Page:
By Giancarlo Rinaldi
South of Scotland reporter, BBC Scotland news website
The Libyan's trial was held under Scots law in the Netherlands
The legal wrangles over the fate of the man convicted of the Lockerbie bombing have long since ceased to have much to do with the town hit by the tragedy.
The moment Abdelbaset Ali al-Megrahi was indicted on murder charges it moved matters onto an international stage.
A court in the Netherlands, the United Nations and the Scottish Government have since discussed his fate.
Along the way, it has been easy to forget the south of Scotland town where 270 people died on 21 December 1988.
It took nearly three years for US and British investigators to indict Megrahi and Al Amin Khalifa Fhimah on murder charges.
There then followed a lengthy diplomatic tug-of-war to persuade Libya to release the two men to stand trial.
UN Secretary General Kofi Annan urged the country's leader, Colonel Gaddafi, to hand over the suspects.
Eventually, in March 1999, Nelson Mandela flew to Tripoli and confirmed the two men would be surrendered the following month.
Their trial got under way the following year and ultimately saw Megrahi convicted while his co-accused was found not guilty.
It should have allowed "closure" for the families of victims in Lockerbie and the US more than 10 years after the bombing took place.
However, within days Megrahi had lodged an appeal against his conviction, prompting another lengthy legal process.
The town of Lockerbie has been distant from the legal process
It took until March 2002 for judges to rule that the appeal had been unsuccessful.
Soon afterwards Megrahi was taken to Barlinnie Prison to serve out his life sentence.
There remained continued calls for him to be transferred out of Scotland and talk of a fresh appeal.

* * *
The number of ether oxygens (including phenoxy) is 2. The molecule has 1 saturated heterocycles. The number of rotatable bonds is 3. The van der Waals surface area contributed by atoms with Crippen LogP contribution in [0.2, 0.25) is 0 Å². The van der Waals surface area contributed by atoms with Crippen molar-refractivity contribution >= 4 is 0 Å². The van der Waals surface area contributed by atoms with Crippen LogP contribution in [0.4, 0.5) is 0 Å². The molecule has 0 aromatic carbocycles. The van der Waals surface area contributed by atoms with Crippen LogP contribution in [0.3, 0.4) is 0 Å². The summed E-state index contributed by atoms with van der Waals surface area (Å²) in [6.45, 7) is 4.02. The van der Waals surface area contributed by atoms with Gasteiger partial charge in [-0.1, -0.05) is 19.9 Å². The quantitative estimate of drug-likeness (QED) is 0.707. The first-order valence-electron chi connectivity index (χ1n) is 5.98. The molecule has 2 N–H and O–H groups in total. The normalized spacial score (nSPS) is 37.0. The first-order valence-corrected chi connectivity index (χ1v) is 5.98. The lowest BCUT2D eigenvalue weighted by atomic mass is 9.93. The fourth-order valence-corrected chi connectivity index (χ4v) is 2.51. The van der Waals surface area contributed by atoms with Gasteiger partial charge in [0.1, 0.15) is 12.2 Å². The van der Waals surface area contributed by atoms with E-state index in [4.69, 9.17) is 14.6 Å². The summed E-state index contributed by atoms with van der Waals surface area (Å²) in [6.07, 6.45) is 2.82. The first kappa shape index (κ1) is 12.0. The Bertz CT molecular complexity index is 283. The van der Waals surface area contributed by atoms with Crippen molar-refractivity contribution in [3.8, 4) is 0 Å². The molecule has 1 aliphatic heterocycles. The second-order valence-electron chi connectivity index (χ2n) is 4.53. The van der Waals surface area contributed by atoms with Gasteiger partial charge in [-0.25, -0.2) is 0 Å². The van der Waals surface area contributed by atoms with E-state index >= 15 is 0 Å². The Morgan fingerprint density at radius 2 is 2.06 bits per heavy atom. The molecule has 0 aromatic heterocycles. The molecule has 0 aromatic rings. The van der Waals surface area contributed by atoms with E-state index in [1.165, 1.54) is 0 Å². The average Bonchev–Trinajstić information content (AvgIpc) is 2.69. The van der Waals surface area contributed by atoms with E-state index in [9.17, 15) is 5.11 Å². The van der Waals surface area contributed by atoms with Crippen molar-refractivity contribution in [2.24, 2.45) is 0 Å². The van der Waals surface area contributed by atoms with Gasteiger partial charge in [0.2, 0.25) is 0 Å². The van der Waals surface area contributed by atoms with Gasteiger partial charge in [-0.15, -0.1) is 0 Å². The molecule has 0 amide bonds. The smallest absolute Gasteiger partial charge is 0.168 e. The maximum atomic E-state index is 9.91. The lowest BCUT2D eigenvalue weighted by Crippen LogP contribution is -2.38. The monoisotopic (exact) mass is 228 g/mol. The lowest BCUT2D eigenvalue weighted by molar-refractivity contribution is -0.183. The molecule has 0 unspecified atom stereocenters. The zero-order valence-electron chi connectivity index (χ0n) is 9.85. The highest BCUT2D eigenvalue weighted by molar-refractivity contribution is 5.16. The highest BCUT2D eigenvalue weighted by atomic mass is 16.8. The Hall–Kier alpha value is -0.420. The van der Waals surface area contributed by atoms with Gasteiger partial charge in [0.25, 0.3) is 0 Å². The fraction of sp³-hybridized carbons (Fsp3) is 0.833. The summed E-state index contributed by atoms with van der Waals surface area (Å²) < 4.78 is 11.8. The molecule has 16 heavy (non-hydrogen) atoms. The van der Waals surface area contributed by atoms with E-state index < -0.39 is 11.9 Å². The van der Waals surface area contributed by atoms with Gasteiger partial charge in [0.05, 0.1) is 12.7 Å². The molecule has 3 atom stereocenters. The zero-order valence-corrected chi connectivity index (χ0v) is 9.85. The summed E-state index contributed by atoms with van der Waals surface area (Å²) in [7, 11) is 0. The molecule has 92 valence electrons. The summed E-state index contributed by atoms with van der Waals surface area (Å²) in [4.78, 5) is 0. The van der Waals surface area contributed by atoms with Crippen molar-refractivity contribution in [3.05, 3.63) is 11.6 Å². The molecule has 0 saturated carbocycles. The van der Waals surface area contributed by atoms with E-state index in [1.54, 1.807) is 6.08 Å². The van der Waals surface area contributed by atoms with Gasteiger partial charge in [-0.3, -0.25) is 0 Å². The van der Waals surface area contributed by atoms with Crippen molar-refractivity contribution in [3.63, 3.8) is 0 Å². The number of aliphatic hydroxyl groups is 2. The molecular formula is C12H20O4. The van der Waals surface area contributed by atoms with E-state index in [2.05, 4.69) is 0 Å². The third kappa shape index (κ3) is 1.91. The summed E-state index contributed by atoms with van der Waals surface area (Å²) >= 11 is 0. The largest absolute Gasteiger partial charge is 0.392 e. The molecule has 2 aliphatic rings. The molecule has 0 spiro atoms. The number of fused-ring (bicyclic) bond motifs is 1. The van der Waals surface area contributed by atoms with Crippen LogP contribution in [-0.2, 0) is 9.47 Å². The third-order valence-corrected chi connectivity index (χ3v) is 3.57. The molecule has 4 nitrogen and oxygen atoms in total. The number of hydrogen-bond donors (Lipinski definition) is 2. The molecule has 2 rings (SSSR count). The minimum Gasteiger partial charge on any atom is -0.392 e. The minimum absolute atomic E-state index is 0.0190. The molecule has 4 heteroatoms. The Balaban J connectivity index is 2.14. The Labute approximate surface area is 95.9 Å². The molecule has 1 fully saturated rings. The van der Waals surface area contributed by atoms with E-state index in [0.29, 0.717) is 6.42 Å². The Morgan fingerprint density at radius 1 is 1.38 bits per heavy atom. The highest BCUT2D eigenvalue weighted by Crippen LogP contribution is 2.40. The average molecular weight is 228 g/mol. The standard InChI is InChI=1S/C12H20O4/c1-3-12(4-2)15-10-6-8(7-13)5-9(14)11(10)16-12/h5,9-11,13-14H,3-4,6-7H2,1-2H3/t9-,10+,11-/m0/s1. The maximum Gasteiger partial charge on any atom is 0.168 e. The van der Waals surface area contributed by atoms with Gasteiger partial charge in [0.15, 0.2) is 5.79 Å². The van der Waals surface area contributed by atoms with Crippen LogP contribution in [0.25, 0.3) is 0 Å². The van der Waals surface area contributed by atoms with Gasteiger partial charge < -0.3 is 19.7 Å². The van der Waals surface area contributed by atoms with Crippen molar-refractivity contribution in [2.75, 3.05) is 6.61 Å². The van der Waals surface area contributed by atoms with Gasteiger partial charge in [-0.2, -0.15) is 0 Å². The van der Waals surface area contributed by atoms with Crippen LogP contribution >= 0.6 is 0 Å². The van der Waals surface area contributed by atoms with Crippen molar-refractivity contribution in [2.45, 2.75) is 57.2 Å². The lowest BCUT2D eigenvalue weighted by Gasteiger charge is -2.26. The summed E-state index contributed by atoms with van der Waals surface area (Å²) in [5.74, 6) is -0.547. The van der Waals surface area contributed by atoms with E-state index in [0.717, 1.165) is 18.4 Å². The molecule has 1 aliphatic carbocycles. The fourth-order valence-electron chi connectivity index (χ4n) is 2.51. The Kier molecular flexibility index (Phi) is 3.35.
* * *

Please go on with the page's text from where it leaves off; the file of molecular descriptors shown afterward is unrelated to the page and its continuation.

It was duly lodged in September 2003 and, four years later, it was decided that it could proceed.
In the meantime, Megrahi had been transferred to Greenock Prison.
The appeal process was further complicated by the confirmation last year that the Libyan had been diagnosed with terminal prostate cancer.
That prompted a failed bid to have him released on bail on compassionate grounds.
And as the appeal rumbled on, further applications were made for his release or transfer to a Libyan jail.
The Scottish court considering his appeal said it would not be rushed into reaching a decision.
Then the process hit a further hurdle when one of the judges involved had to undergo heart surgery.
Finally, it was confirmed this week that Megrahi would be allowed to drop his appeal.
It meant that the Scottish Government - and Kenny MacAskill in particular - became the key decision-maker on the Libyan's future.
He has now confirmed that Megrahi is to be freed on compassionate grounds.
It means he will get to spend however long he may have left to live in his homeland.
The legal process which had Lockerbie as its starting point has reached a finish line thousands of miles from the Dumfries and Galloway town.